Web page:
Inside Rx aims to lower high prescription drug costs
A trip to the pharmacy can trigger sticker shock. Americans spent an estimated $450 billion on prescription drugs in 2016. The list price of brand-name drugs rose an average of 9.2 percent from 2015.
Pharmaceutical companies set the list price, some of which can be covered by insurance. The price tag can also be brought down through rebates and coupons negotiated by middlemen called pharmacy benefit managers.
The nation's largest pharmacy benefit manager, Express Scripts, and eight major drug companies are unveiling a plan called Inside Rx, designed to lower out-of-pocket costs for brand-name drugs for those without insurance or with higher deductibles.
The program covers 40 brand name drugs for those 65 and under without insurance. Among the conditions for which these medications are use in treatment are: acid reflux, allergies, asthma, COPD, depression, diabetes, gastrointestinal conditions, gout and heart disease.
Inside Rx is not available to those using Medicare, Medicaid, Tricare, or other state- or federally-funded benefit plans, and cannot be combined with other insurance plans.
On "CBS This Morning," Express Scripts president and CEO Tim Wentworth said his company convened eight pharmaceutical drug companies, 40,000 pharmacies, and a technology partner, Good Rx, to come together to lower prices for the 30 million Americans currently paying full cost for their prescriptions. "They are essentially going to pay, for the 40 drugs in this program, what large insurance companies typically pay," Wentworth said.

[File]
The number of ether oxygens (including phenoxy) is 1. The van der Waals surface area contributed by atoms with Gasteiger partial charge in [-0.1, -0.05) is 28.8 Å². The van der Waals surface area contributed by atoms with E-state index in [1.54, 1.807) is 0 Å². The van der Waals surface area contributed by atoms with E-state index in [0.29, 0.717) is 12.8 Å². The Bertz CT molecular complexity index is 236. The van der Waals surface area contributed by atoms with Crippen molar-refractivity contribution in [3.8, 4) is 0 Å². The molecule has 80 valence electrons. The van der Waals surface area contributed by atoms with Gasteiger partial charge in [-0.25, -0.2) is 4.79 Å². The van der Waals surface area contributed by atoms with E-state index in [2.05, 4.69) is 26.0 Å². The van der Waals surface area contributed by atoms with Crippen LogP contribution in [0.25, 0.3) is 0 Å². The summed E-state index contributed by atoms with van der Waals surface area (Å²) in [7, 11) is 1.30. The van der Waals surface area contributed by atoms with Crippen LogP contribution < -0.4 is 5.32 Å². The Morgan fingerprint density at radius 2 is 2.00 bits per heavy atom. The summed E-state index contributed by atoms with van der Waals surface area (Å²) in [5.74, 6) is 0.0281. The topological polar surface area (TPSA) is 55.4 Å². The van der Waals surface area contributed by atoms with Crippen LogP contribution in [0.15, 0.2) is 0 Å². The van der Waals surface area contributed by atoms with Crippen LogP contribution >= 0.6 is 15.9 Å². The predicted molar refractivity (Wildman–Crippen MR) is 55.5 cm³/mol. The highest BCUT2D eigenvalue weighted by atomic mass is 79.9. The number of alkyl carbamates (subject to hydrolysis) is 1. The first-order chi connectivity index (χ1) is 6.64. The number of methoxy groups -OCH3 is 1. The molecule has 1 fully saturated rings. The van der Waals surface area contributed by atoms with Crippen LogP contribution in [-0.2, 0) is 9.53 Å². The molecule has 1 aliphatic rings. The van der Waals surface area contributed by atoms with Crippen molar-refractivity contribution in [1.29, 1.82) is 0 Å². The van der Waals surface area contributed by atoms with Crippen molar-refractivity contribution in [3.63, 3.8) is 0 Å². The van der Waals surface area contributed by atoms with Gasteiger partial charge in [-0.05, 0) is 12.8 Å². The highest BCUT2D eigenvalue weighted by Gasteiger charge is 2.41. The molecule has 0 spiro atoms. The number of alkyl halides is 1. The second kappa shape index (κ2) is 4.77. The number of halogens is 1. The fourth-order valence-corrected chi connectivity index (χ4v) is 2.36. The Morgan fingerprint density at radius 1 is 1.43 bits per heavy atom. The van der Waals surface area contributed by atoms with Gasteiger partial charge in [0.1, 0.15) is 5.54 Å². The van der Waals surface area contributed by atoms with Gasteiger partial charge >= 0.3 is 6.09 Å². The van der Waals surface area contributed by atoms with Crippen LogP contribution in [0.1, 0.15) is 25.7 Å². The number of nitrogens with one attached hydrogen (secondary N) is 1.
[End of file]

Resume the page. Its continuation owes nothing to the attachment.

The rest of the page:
And why are the companies doing this? "We're doing it because we've seen that these patients need help. They're often sometimes in-between insurance or other reasons, and we knew other companies would step up if we stepped up," Wentworth replied.
Co-host Norah O'Donnell asked, "Is this, in part, some corporate responsibility, realizing there are a lot of Americans now, because of the rising health care costs, have high-deductible plans, they're paying a lot more out of pocket, and if you don't do something, people are going to get really mad at the drug companies?"
"I think that's right," said Dave Ricks, president and CEO of pharmaceutical giant Eli Lilly and Company, one of the participating drug manufacturers. "We wake up every day trying to invent new medicines and get them to people who are sick. And the system is complicated, we understand that. This initiative, which Tim's company is driving, I think is one way people with high deductible plans or [who] pay cash can get a price similar to what big insurance companies get. So we jumped on board, said that's a good idea. We want people to fill the prescriptions for life-saving medicines like insulin, rather than abandon that prescription because they can't afford it."
Ricks said the biggest driver of health care costs is when people do not take medications for chronic diseases. "When people go to the pharmacy counter and have that sticker shock, often they do walk away, saying, 'I can't do that today,'" he said. "This maybe can bridge some people to fill that prescription, control their diabetes a little better, I think everyone's a little better off."
Customers can go to the Inside RX website and download a free Inside Rx membership card to present to the pharmacist to receive their benefit. (For example, for the diabetes drug Humalog, the discount is 40 percent.)
Good Rx also has a free mobile app (for iOS and Android) which can be downloaded from their site to help find the lowest costs available.
For more watch the video above from Monday's "CBS This Morning."
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